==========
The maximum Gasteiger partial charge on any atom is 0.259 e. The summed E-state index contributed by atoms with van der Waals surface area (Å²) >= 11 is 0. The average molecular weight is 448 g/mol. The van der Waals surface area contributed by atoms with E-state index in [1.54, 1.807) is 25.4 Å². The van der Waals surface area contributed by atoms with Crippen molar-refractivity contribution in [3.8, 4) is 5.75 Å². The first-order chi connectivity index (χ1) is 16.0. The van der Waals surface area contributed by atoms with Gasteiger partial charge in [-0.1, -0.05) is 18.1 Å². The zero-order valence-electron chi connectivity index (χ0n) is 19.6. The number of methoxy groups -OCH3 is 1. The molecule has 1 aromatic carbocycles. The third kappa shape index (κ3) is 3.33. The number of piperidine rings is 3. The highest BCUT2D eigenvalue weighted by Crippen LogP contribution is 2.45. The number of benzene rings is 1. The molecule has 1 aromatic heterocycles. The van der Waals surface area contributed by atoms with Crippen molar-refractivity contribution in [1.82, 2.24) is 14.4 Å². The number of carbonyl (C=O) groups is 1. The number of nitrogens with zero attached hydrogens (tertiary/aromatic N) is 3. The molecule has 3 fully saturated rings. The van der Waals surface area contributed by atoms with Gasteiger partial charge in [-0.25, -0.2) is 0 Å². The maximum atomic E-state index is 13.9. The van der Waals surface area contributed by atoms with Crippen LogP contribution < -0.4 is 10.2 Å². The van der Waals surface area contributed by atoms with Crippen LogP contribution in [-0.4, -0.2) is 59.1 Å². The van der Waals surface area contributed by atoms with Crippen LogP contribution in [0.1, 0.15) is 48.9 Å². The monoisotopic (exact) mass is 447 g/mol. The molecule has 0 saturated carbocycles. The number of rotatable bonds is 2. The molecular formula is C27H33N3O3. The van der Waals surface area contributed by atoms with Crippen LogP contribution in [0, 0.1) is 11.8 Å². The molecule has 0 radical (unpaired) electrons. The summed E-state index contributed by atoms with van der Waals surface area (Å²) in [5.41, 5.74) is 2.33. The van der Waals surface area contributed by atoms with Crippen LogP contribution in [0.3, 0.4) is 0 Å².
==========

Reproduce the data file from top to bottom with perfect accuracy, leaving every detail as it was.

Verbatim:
The maximum Gasteiger partial charge on any atom is 0.259 e. The summed E-state index contributed by atoms with van der Waals surface area (Å²) >= 11 is 0. The average molecular weight is 448 g/mol. The van der Waals surface area contributed by atoms with E-state index in [1.54, 1.807) is 25.4 Å². The van der Waals surface area contributed by atoms with Crippen molar-refractivity contribution in [3.8, 4) is 5.75 Å². The first-order chi connectivity index (χ1) is 16.0. The van der Waals surface area contributed by atoms with Gasteiger partial charge in [-0.1, -0.05) is 18.1 Å². The zero-order valence-electron chi connectivity index (χ0n) is 19.6. The number of methoxy groups -OCH3 is 1. The molecule has 1 aromatic carbocycles. The third kappa shape index (κ3) is 3.33. The number of piperidine rings is 3. The highest BCUT2D eigenvalue weighted by Crippen LogP contribution is 2.45. The number of benzene rings is 1. The molecule has 1 aromatic heterocycles. The van der Waals surface area contributed by atoms with Crippen molar-refractivity contribution in [1.82, 2.24) is 14.4 Å². The number of carbonyl (C=O) groups is 1. The number of nitrogens with zero attached hydrogens (tertiary/aromatic N) is 3. The molecule has 3 fully saturated rings. The van der Waals surface area contributed by atoms with Gasteiger partial charge in [-0.25, -0.2) is 0 Å². The maximum atomic E-state index is 13.9. The van der Waals surface area contributed by atoms with Crippen LogP contribution < -0.4 is 10.2 Å². The van der Waals surface area contributed by atoms with Crippen LogP contribution in [-0.4, -0.2) is 59.1 Å². The van der Waals surface area contributed by atoms with Crippen LogP contribution in [0.1, 0.15) is 48.9 Å². The monoisotopic (exact) mass is 447 g/mol. The molecule has 0 saturated carbocycles. The number of rotatable bonds is 2. The molecular formula is C27H33N3O3. The van der Waals surface area contributed by atoms with Crippen LogP contribution in [0, 0.1) is 11.8 Å². The molecule has 0 radical (unpaired) electrons. The summed E-state index contributed by atoms with van der Waals surface area (Å²) in [5.41, 5.74) is 2.33. The van der Waals surface area contributed by atoms with Crippen LogP contribution in [0.3, 0.4) is 0 Å².